37 Giant Corporations Paid 0 in Taxes Last Year — Who Are the Cheats? | | AlterNet


37 Giant Corporations Paid 0 in Taxes Last Year — Who Are the Cheats? | | AlterNet.

 

37 Giant Corporations Paid 0 in Taxes Last Year — Who Are the Cheats?

By Andrew Leonard, Salon
Posted on November 3, 2011, Printed on November 10, 2011
http://www.alternet.org/story/152958/37_giant_corporations_paid_0_in_taxes_last_year_–_who_are_the_cheats

In 2010, Verizon reported an annual profit of nearly $12 billion. The statutory federal corporate income tax rate is 35 percent, so theoretically, Verizon should have owed the IRS around $4.2 billlion. Instead, according to figures compiled by the Center for Tax Justice, the company actually boasted a negative tax liability of $703 million. Verizon ended up making even more money after it calculated its taxes.

Verizon is hardly alone, and isn’t even close to being the worst offender. Perhaps most famously, General Electric raked in $10.5 billion in profit in 2010, yet ended up reporting $4.7 billion worth of negative taxes. The worst offender in 2010, as measured by its overall negative tax rate, was Pepco, the electricity utility that serves Washington, D.C. Pepco reported profits of $882 million in 2010, and negative taxes of $508 million — a negative tax rate of 57.6 percent.

Altogether, according to “Corporate Taxpayers & Corporate Tax Dodgers 2008-10,” a blockbuster new report  put together by the Citizens for Tax Justice and the Institute on Taxation and Economic Policy that will have you reaching for your hypertension medicine before you finish reading the third page, 37 of the United States’ biggest corporations paid zero taxes in 2010. The list is a blue-chip roll-call.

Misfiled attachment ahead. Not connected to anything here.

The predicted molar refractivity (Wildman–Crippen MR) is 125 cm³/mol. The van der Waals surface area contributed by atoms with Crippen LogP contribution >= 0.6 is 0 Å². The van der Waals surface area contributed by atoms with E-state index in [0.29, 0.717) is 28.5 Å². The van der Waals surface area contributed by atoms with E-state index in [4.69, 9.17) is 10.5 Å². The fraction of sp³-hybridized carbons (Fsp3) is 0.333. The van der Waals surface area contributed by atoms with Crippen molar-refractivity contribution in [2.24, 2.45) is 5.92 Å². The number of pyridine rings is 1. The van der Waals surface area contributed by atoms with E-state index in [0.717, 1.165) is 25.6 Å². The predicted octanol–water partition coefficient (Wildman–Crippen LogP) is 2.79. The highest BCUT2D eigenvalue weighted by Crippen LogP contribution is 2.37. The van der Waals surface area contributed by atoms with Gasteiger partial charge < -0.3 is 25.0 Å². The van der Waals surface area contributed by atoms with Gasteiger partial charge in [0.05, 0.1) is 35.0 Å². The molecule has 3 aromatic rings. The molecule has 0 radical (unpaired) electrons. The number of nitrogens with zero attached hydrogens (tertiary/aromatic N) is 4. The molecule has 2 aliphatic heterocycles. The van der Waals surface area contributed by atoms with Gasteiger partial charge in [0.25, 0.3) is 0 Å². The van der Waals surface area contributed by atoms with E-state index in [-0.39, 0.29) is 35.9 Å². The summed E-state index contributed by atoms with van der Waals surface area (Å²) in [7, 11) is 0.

Please, read more here:

 

Andrew Leonard is a staff writer at Salon. On Twitter, @koxinga21. © 2011 Salon All rights reserved.
View this story online at: http://www.alternet.org/story/152958/

The War Against the Poor(est)


Charles Dow -an American journalist who co-fou...
Image via Wikipedia

The War Against the Poor

Occupy Wall Street and the Politics of Financial Morality

By Frances Fox Piven November 07, 2011 „Tom Dispatch“ – –

We’ve been at war for decades now — not just in Afghanistan or Iraq, but right here at home. Domestically, it’s been a war against the poor, but if you hadn’t noticed, that’s not surprising. You wouldn’t often have found the casualty figures from this particular conflict in your local newspaper or on the nightly TV news. Devastating as it’s been, the war against the poor has gone largely unnoticed — until now. The Occupy Wall Street movement has already made the concentration of wealth at the top of this society a central issue in American politics. Now, it promises to do something similar when it comes to the realities of poverty in this country. By making Wall Street its symbolic target, and branding itself as a movement of the 99%, OWS has redirected public attention to the issue of extreme inequality, which it has recast as, essentially, a moral problem. Only a short time ago, the “morals” issue in politics meant the propriety of sexual preferences, reproductive behavior, or the personal behavior of presidents. Economic policy, including tax cuts for the rich, subsidies and government protection for insurance and pharmaceutical companies, and financial deregulation, was shrouded in clouds of propaganda or simply considered too complex for ordinary Americans to grasp… please, read more there: Tom Dispatch & Information Clearing House

PR: Frances Fox Piven

Photograph shows Charles Dow who co-founded Dow-Jones & Company with Edward Jones & Charles Bergstresser  (Public Domain, Wikipedia)

Wrongly jailed Harvey man released after almost 20 years


Wrongly jailed Harvey man released after almost 20 years.

Wrongly jailed Harvey man released after almost 20 years

Convictions of James Harden and two others for 1991 murder vacated after DNA evidence exonerates

November 05, 2011|By Andy Grimm, Chicago Tribune reporter /all Rights there

CHESTER, Ill. — After serving nearly two decades in prison for a murder they did not commit, brothers James Harden and Jonathan Barr shared their final hours behind bars together Friday.